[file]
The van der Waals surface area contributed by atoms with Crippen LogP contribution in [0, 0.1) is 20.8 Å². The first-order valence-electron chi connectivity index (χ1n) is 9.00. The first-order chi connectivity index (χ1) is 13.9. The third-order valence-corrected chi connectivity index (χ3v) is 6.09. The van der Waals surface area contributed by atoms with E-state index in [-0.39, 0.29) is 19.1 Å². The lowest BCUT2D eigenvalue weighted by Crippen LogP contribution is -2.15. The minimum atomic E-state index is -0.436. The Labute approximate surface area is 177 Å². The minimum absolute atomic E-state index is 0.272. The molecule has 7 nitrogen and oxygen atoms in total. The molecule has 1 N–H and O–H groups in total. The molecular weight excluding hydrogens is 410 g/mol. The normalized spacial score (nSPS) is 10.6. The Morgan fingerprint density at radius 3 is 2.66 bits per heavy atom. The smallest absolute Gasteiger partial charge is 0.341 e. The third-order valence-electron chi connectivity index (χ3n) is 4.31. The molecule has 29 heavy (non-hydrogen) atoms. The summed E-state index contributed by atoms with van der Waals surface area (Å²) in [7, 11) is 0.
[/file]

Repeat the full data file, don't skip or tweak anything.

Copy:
The van der Waals surface area contributed by atoms with Crippen LogP contribution in [0, 0.1) is 20.8 Å². The first-order valence-electron chi connectivity index (χ1n) is 9.00. The first-order chi connectivity index (χ1) is 13.9. The third-order valence-corrected chi connectivity index (χ3v) is 6.09. The van der Waals surface area contributed by atoms with E-state index in [-0.39, 0.29) is 19.1 Å². The lowest BCUT2D eigenvalue weighted by Crippen LogP contribution is -2.15. The minimum atomic E-state index is -0.436. The Labute approximate surface area is 177 Å². The minimum absolute atomic E-state index is 0.272. The molecule has 7 nitrogen and oxygen atoms in total. The molecule has 1 N–H and O–H groups in total. The molecular weight excluding hydrogens is 410 g/mol. The normalized spacial score (nSPS) is 10.6. The Morgan fingerprint density at radius 3 is 2.66 bits per heavy atom. The smallest absolute Gasteiger partial charge is 0.341 e. The third-order valence-electron chi connectivity index (χ3n) is 4.31. The molecule has 29 heavy (non-hydrogen) atoms. The summed E-state index contributed by atoms with van der Waals surface area (Å²) in [7, 11) is 0.